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Thursday, July 30, 2015

Pope Francis: When you talk about the filthy world don’t forget the dirty-handed bishops

How dirty are your hands bishop Myers?

Earlier this year (2/21/1) I wrote about Newark Archbishop John J. Myers spending his weekends at his 4,500-square-foot $800,000 home on 8.2 wooded acres in the hills of Hunterdon County, NJ. If that wasn’t enough misuse of funds, parishioners were angered when they found that the archdiocese was spending $500,000 for a 3,000 sq. foot addition with a 28-foot by 28-foot gallery and a "wellness room" with a hot tub and a 14-foot by 7-foot Endless Pool. This is where Myers will retire.

It gets worse.  Besides his obvious greed, Myers has long been accused of sheltering abusive priests. A group of advocates for molestation victims who call themselves the Catholic Whistleblowers, urged Pope Francis to use the new Vatican tribunal he formed on negligent bishops to investigate Myers. The Whistleblowers, who are priests, nuns and canon lawyers, said they will present evidence to the Vatican that Myers has been persistently hostile toward people who come forward with abuse allegations, and had left guilty clerics in parishes in the Newark archdiocese and in his previous post as bishop of Peoria, Illinois.

The Associated Press article noted that Pope Francis will visit the U.S. in September but the “unfinished business of the molestation scandal is hanging over the trip. The Press went on to say, ”The crisis erupted in 2002 with the case of one pedophile priest in the Archdiocese of Boston before spreading nationwide, then engulfing the Roman Catholic Church.”

While hundreds of accused clergymen have been barred from serving as priests there has been no direct penalty for bishops who covered up allegations and kept the clerics on the job. Myers came under heavy criticism in 2013 after he allowed Michael Fugee, a now defrocked priest who had been accused of groping a teenage boy, to attend youth retreats and hear confessions from minors –even though prosecutors had barred him from contact with minors. Myers also had privately allowed another priest who had been removed over molestation claims to live in the rectory of a church with a school and youth groups.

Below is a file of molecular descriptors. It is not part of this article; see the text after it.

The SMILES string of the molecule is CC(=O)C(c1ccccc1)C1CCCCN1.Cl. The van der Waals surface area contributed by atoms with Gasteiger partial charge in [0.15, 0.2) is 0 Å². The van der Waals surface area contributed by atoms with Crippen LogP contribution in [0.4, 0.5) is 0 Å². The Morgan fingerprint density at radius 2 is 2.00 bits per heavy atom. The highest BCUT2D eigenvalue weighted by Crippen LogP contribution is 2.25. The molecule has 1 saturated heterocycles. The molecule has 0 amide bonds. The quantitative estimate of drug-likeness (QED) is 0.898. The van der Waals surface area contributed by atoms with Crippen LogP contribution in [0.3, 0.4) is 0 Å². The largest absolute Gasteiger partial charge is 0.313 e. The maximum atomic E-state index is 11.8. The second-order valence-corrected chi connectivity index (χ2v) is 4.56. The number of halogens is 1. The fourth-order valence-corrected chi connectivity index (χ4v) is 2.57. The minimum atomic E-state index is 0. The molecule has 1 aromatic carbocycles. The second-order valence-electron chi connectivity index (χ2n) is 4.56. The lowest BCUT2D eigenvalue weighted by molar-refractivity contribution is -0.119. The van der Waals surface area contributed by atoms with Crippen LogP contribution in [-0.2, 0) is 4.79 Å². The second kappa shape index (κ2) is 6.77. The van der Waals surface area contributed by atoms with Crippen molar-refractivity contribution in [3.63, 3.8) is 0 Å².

In Peoria, Larry and Helen Rainforth, parents of a son (one of 13 people) who received a settlement over abuse by former priest Norman Goodman, said Myers threatened people who came forward with libel lawsuits and excommunication.

While the official Vatican itinerary for the pope's U.S. trip doesn’t say Francis plans to address the issue of bishop cover-ups like that of Myers’ there are those who think he will face it. Let’s just do it Francis – you owe it to the children past and present who are abused by your clergy. You said the world is filthy – well so are the hands of the bishops who enable sexual abuse of children.